(Incidentally this post is a defining moment for the blog since this is its first animated gif… slowly catching up with the times.)
Cristina de Middel, The Afronauts
For those of you who had been hoping for me to repeat last year’s meta-list compilation of all of the ‘best books of the year’ lists I could find on the Internet, by now you will have realised that regretfully, I was going to disappoint you. Thankfully your disappointment will have been short-lived: QT Luong has stepped into the breach and has just posted the meta-list for 2012. The comfortable (and deserved, in my view) winner is Cristina de Middel’s The Afronauts which I am extremely glad to have got my hands on while I still could. For the full list head to Luong’s Terra Galleria blog. As for the meta-list, I believe that this is an exercise that a person should only do once in their Internet life so if there are any volunteers for compiling the 2013 photobook best of list, be my guest!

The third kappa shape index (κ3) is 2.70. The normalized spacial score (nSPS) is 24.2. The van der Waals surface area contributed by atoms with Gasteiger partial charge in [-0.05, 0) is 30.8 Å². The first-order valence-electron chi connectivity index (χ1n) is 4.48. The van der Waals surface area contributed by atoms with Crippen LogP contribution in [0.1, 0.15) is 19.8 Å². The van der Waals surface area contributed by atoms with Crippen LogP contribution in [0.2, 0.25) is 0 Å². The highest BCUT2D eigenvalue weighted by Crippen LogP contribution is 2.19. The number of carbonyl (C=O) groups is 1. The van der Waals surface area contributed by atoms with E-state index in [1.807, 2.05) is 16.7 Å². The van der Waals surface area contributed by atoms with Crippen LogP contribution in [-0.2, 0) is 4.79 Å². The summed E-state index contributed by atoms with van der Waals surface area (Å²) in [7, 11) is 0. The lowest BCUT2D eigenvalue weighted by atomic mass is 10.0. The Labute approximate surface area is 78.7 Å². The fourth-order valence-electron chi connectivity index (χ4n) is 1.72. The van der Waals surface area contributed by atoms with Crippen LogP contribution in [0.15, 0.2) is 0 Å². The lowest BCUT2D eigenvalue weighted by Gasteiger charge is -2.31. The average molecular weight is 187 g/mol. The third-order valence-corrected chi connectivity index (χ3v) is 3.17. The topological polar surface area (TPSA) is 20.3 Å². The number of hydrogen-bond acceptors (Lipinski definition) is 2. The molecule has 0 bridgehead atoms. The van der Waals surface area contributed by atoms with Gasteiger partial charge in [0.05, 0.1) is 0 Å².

I’ve always found it fascinating to see early examples of colour photography, because they inevitably reveal a world that isn’t so monochrome as all those black-and-white photographs might make you think. I’ve written about an archive of colour photographs of Depression-era America here before and now I’ve come across another even earlier archive (which also happens to be held by the Library of Congress) that has recently been published as a book. Nostalgia is a collection of 283 photographs from the early twentieth century “Russian Empire of Czar Nicholas II”, by Sergei Mikhailovich Prokudin-Gorskii. A pioneer of colour photography, he convinced the Czar (a fairly impressive sponsor) to back his project to travel across Russia to assemble a photographic portrait of the Empire, which he did from 1909 to 1915. The archive was acquired by the Library of Congress in 1948 but has only just been restored. Nostalgia is not a groundbreaking publication, but it’s one that really deserved to be made, given how few people have been able to see these images in their original form.